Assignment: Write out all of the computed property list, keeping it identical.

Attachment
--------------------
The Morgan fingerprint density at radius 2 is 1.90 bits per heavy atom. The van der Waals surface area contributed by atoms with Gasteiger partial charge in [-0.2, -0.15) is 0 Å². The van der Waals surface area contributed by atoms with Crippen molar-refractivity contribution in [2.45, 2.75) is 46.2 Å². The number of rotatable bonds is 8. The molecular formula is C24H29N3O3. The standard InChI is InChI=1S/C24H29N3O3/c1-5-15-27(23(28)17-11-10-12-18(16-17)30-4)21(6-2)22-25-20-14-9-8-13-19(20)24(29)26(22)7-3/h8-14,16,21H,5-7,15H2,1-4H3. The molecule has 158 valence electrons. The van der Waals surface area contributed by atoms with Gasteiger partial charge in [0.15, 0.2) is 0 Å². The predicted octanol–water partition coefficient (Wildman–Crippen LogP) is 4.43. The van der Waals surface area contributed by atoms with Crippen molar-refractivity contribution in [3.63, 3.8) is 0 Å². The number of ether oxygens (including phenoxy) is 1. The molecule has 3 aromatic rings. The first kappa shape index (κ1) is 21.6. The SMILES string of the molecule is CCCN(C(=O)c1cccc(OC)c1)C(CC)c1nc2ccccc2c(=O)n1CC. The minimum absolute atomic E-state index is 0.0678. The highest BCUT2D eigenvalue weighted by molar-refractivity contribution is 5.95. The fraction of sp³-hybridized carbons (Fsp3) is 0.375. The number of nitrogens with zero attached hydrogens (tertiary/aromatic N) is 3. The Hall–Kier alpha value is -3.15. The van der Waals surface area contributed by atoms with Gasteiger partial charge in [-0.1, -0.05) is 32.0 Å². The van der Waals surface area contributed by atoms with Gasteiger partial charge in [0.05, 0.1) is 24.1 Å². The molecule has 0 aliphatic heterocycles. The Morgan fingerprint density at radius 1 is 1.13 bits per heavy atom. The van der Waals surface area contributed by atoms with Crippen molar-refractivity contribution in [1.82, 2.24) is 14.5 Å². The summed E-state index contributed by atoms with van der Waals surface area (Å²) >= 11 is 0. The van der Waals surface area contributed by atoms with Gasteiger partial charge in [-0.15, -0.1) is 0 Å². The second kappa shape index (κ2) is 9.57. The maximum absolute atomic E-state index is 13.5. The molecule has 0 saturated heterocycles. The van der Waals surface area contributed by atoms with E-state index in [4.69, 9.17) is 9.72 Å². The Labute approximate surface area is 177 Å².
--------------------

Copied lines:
The Morgan fingerprint density at radius 2 is 1.90 bits per heavy atom. The van der Waals surface area contributed by atoms with Gasteiger partial charge in [-0.2, -0.15) is 0 Å². The van der Waals surface area contributed by atoms with Crippen molar-refractivity contribution in [2.45, 2.75) is 46.2 Å². The number of rotatable bonds is 8. The molecular formula is C24H29N3O3. The standard InChI is InChI=1S/C24H29N3O3/c1-5-15-27(23(28)17-11-10-12-18(16-17)30-4)21(6-2)22-25-20-14-9-8-13-19(20)24(29)26(22)7-3/h8-14,16,21H,5-7,15H2,1-4H3. The molecule has 158 valence electrons. The van der Waals surface area contributed by atoms with Gasteiger partial charge in [0.15, 0.2) is 0 Å². The predicted octanol–water partition coefficient (Wildman–Crippen LogP) is 4.43. The van der Waals surface area contributed by atoms with Crippen molar-refractivity contribution in [3.63, 3.8) is 0 Å². The number of ether oxygens (including phenoxy) is 1. The molecule has 3 aromatic rings. The first kappa shape index (κ1) is 21.6. The SMILES string of the molecule is CCCN(C(=O)c1cccc(OC)c1)C(CC)c1nc2ccccc2c(=O)n1CC. The minimum absolute atomic E-state index is 0.0678. The highest BCUT2D eigenvalue weighted by molar-refractivity contribution is 5.95. The fraction of sp³-hybridized carbons (Fsp3) is 0.375. The number of nitrogens with zero attached hydrogens (tertiary/aromatic N) is 3. The Hall–Kier alpha value is -3.15. The van der Waals surface area contributed by atoms with Gasteiger partial charge in [-0.1, -0.05) is 32.0 Å². The van der Waals surface area contributed by atoms with Gasteiger partial charge in [0.05, 0.1) is 24.1 Å². The molecule has 0 aliphatic heterocycles. The Morgan fingerprint density at radius 1 is 1.13 bits per heavy atom. The van der Waals surface area contributed by atoms with Crippen molar-refractivity contribution in [1.82, 2.24) is 14.5 Å². The summed E-state index contributed by atoms with van der Waals surface area (Å²) >= 11 is 0. The van der Waals surface area contributed by atoms with Gasteiger partial charge in [-0.15, -0.1) is 0 Å². The second kappa shape index (κ2) is 9.57. The maximum absolute atomic E-state index is 13.5. The molecule has 0 saturated heterocycles. The van der Waals surface area contributed by atoms with E-state index in [4.69, 9.17) is 9.72 Å². The Labute approximate surface area is 177 Å².